KR101176752B1 (en) Efficient patching
US9086829B2 (en) Installation method, information processing apparatus and device driver
US8533304B2 (en) Remotely deploying and automatically customizing workstation images
US9176723B2 (en) System and method for passive detection and context sensitive notification of upgrade availability for computer information
US9444786B2 (en) Policy based auditing of workflows
US7743373B2 (en) Method and apparatus for managing software catalog and providing configuration for installation
US7308712B2 (en) Automated computer vulnerability resolution system
TWI234736B (en) Method and apparatus for automatic updating and testing of software
KR101183305B1 (en) Efficient patching
US7080372B1 (en) System and method for managing system configuration across a network
EP1724681B1 (en) System for creating a customized software distribution based on user requirements
US6988193B2 (en) System and method for creating a definition for a target device based on an architecture configuration of the target device at a boot server
US6950964B1 (en) Driver protection
US7150014B2 (en) Automatically deploying software packages used in computer systems
US7310742B2 (en) Method and apparatus for performing disk diagnostics and repairs on remote clients
US6968550B2 (en) Apparatus and method for synchronizing software between computers
US7376673B1 (en) Offline editing of XML files using a solution
US7676803B2 (en) Method of defining packaging applicability
EP1327191B1 (en) Non-invasive automatic offsite patch fingerprinting and updating system and method
AU2005201434B2 (en) Efficient patching
US5805891A (en) System and method for managing maintenance of computer software
US7028019B2 (en) Method and system of managing software conflicts in computer system that receive, processing change information to determine which files and shared resources conflict with one another
US7552217B2 (en) System and method for Automatic firmware image recovery for server management operational code
US8250568B2 (en) Installing and upgrading an application in a computer system
US6256668B1 (en) Method for identifying and obtaining computer software from a network computer using a tag

Legal Events

Date Code Title Description
A131 Notification of reasons for refusal

Free format text: JAPANESE INTERMEDIATE CODE: A131

Effective date: 20050301

A601 Written request for extension of time

Free format text: JAPANESE INTERMEDIATE CODE: A601

Effective date: 20050531

A602 Written permission of extension of time

Free format text: JAPANESE INTERMEDIATE CODE: A602

Effective date: 20050603

RD12 Notification of acceptance of power of sub attorney

Free format text: JAPANESE INTERMEDIATE CODE: A7432

Effective date: 20050729

A521 Written amendment

Free format text: JAPANESE INTERMEDIATE CODE: A821

Effective date: 20050729

A521 Written amendment

Free format text: JAPANESE INTERMEDIATE CODE: A523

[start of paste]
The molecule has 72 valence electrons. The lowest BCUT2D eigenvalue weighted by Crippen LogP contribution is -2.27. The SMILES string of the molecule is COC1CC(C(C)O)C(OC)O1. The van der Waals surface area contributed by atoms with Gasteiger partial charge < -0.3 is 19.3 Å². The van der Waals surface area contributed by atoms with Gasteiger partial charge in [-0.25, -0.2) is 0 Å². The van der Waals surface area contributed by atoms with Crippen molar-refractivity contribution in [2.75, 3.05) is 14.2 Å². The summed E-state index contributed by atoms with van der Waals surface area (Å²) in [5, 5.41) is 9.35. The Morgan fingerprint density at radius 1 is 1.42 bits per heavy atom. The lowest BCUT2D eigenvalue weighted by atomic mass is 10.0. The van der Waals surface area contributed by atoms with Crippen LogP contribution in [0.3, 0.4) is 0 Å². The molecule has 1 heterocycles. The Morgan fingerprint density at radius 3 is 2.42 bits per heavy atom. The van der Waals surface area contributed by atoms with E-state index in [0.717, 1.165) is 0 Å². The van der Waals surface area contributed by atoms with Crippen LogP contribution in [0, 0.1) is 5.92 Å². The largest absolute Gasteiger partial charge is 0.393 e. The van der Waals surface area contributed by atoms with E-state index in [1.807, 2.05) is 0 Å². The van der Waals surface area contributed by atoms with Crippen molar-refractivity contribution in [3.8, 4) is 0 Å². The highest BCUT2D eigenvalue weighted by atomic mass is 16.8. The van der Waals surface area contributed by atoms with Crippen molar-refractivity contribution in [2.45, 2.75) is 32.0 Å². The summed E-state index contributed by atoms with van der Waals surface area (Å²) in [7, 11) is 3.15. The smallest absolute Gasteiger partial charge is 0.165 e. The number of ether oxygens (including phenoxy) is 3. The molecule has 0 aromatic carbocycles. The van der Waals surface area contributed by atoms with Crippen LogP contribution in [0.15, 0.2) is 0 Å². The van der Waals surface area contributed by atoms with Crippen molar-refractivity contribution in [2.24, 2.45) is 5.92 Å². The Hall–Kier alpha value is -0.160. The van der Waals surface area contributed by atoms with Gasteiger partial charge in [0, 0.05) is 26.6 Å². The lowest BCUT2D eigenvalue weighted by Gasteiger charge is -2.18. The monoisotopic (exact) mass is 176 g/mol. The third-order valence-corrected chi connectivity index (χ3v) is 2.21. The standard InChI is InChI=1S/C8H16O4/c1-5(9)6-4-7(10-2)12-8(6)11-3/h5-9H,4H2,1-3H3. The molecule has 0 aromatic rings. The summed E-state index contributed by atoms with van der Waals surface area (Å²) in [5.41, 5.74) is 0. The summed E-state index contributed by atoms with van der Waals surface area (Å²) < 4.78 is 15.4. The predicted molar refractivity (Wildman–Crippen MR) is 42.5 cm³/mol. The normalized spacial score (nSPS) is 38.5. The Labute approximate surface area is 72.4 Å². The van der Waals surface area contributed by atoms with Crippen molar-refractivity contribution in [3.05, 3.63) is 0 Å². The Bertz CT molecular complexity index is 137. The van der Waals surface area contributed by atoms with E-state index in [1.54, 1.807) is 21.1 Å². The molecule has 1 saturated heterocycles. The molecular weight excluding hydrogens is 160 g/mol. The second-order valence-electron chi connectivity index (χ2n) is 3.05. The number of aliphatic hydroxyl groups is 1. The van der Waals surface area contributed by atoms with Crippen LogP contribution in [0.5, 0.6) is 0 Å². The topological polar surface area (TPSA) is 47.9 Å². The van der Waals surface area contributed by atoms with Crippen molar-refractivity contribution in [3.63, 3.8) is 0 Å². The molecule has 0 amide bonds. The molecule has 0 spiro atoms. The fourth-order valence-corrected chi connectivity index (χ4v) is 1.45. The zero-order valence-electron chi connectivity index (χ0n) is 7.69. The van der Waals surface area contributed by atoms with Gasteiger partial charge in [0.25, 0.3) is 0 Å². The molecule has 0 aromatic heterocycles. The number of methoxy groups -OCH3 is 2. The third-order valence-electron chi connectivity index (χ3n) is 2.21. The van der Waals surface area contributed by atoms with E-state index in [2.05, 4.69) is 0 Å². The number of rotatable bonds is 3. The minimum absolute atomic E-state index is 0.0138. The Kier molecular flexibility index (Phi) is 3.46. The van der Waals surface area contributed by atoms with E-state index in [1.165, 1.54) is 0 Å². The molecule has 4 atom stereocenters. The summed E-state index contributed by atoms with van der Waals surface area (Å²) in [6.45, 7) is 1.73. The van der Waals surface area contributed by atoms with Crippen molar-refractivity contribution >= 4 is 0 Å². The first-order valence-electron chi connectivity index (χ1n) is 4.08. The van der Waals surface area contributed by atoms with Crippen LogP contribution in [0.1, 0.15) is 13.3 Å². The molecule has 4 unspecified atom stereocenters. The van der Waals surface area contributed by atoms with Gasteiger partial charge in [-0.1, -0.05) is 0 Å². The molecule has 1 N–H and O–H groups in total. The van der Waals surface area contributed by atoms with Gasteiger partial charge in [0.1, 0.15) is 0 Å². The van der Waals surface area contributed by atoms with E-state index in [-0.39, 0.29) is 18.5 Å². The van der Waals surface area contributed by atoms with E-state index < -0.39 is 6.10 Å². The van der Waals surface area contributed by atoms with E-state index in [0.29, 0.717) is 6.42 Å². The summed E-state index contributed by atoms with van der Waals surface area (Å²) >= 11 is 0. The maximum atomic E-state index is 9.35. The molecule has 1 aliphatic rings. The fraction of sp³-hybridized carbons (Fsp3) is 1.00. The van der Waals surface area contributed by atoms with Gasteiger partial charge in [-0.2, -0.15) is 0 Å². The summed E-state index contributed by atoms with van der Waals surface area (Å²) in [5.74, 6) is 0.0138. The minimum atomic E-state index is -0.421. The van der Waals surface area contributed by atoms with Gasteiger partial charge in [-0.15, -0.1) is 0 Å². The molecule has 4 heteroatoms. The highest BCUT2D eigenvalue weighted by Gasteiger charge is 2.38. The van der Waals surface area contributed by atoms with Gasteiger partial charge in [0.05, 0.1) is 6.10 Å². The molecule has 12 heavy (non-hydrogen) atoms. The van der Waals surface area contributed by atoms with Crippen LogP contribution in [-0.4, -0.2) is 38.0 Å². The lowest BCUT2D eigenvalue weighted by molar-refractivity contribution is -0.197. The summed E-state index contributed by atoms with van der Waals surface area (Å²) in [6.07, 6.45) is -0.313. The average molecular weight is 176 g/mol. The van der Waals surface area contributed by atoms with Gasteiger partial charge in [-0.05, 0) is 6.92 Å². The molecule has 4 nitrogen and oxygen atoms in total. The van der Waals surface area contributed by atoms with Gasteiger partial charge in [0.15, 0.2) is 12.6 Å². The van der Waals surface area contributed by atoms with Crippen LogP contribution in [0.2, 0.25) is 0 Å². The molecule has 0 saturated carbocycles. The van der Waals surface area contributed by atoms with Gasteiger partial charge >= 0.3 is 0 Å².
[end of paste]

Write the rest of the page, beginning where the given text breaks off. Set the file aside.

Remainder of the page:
Effective date: 20050901

A131 Notification of reasons for refusal

Free format text: JAPANESE INTERMEDIATE CODE: A131

Effective date: 20051004

A601 Written request for extension of time

Free format text: JAPANESE INTERMEDIATE CODE: A601

Effective date: 20051226

A602 Written permission of extension of time

Free format text: JAPANESE INTERMEDIATE CODE: A602

Effective date: 20060105

A521 Written amendment

Free format text: JAPANESE INTERMEDIATE CODE: A523

Effective date: 20060324

A02 Decision of refusal

Free format text: JAPANESE INTERMEDIATE CODE: A02

Effective date: 20060808

A521 Written amendment

Free format text: JAPANESE INTERMEDIATE CODE: A523

Effective date: 20061102

A911 Transfer of reconsideration by examiner before appeal (zenchi)

Free format text: JAPANESE INTERMEDIATE CODE: A911

Effective date: 20061208

TRDD Decision of grant or rejection written
RD14 Notification of resignation of power of sub attorney

Free format text: JAPANESE INTERMEDIATE CODE: A7434

Effective date: 20061226

A01 Written decision to grant a patent or to grant a registration (utility model)

Free format text: JAPANESE INTERMEDIATE CODE: A01

Effective date: 20061226

A61 First payment of annual fees (during grant procedure)

Free format text: JAPANESE INTERMEDIATE CODE: A61

Effective date: 20061227

R150 Certificate of patent or registration of utility model

Free format text: JAPANESE INTERMEDIATE CODE: R150

FPAY Renewal fee payment (event date is renewal date of database)

Free format text: PAYMENT UNTIL: 20100112

Year of fee payment: 3

FPAY Renewal fee payment (event date is renewal date of database)

Free format text: PAYMENT UNTIL: 20110112

Year of fee payment: 4

FPAY Renewal fee payment (event date is renewal date of database)

Free format text: PAYMENT UNTIL: 20120112

Year of fee payment: 5

FPAY Renewal fee payment (event date is renewal date of database)

Free format text: PAYMENT UNTIL: 20130112

Year of fee payment: 6

FPAY Renewal fee payment (event date is renewal date of database)

Free format text: PAYMENT UNTIL: 20140112

Year of fee payment: 7

LAPS Cancellation because of no payment of annual fees